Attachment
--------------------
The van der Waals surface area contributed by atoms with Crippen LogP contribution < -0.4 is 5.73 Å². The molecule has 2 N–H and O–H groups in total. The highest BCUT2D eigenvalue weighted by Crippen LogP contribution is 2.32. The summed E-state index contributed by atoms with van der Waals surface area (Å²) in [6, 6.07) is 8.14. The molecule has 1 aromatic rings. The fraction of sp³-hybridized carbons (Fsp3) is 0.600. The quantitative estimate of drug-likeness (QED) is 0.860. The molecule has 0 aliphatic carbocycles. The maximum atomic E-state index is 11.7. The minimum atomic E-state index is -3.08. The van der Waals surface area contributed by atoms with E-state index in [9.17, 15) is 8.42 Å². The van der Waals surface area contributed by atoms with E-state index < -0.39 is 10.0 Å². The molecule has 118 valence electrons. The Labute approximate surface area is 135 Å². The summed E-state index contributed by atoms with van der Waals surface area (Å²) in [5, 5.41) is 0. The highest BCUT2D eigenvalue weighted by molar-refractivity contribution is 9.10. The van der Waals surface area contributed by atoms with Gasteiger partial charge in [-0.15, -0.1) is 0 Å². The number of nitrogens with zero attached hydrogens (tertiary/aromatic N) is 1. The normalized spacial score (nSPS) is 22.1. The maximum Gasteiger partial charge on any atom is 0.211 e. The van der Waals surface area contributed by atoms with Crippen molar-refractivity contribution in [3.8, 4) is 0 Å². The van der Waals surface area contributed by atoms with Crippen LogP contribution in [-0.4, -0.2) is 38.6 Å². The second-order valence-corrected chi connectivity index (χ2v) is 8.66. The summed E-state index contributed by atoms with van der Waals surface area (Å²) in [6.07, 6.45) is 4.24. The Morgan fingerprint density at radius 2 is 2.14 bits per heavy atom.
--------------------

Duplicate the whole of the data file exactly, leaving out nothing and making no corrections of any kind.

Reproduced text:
The van der Waals surface area contributed by atoms with Crippen LogP contribution < -0.4 is 5.73 Å². The molecule has 2 N–H and O–H groups in total. The highest BCUT2D eigenvalue weighted by Crippen LogP contribution is 2.32. The summed E-state index contributed by atoms with van der Waals surface area (Å²) in [6, 6.07) is 8.14. The molecule has 1 aromatic rings. The fraction of sp³-hybridized carbons (Fsp3) is 0.600. The quantitative estimate of drug-likeness (QED) is 0.860. The molecule has 0 aliphatic carbocycles. The maximum atomic E-state index is 11.7. The minimum atomic E-state index is -3.08. The van der Waals surface area contributed by atoms with E-state index in [9.17, 15) is 8.42 Å². The van der Waals surface area contributed by atoms with E-state index < -0.39 is 10.0 Å². The molecule has 118 valence electrons. The Labute approximate surface area is 135 Å². The summed E-state index contributed by atoms with van der Waals surface area (Å²) in [5, 5.41) is 0. The highest BCUT2D eigenvalue weighted by molar-refractivity contribution is 9.10. The van der Waals surface area contributed by atoms with Gasteiger partial charge in [-0.15, -0.1) is 0 Å². The number of nitrogens with zero attached hydrogens (tertiary/aromatic N) is 1. The normalized spacial score (nSPS) is 22.1. The maximum Gasteiger partial charge on any atom is 0.211 e. The van der Waals surface area contributed by atoms with Crippen molar-refractivity contribution in [3.8, 4) is 0 Å². The van der Waals surface area contributed by atoms with Crippen LogP contribution in [-0.4, -0.2) is 38.6 Å². The second-order valence-corrected chi connectivity index (χ2v) is 8.66. The summed E-state index contributed by atoms with van der Waals surface area (Å²) in [6.07, 6.45) is 4.24. The Morgan fingerprint density at radius 2 is 2.14 bits per heavy atom.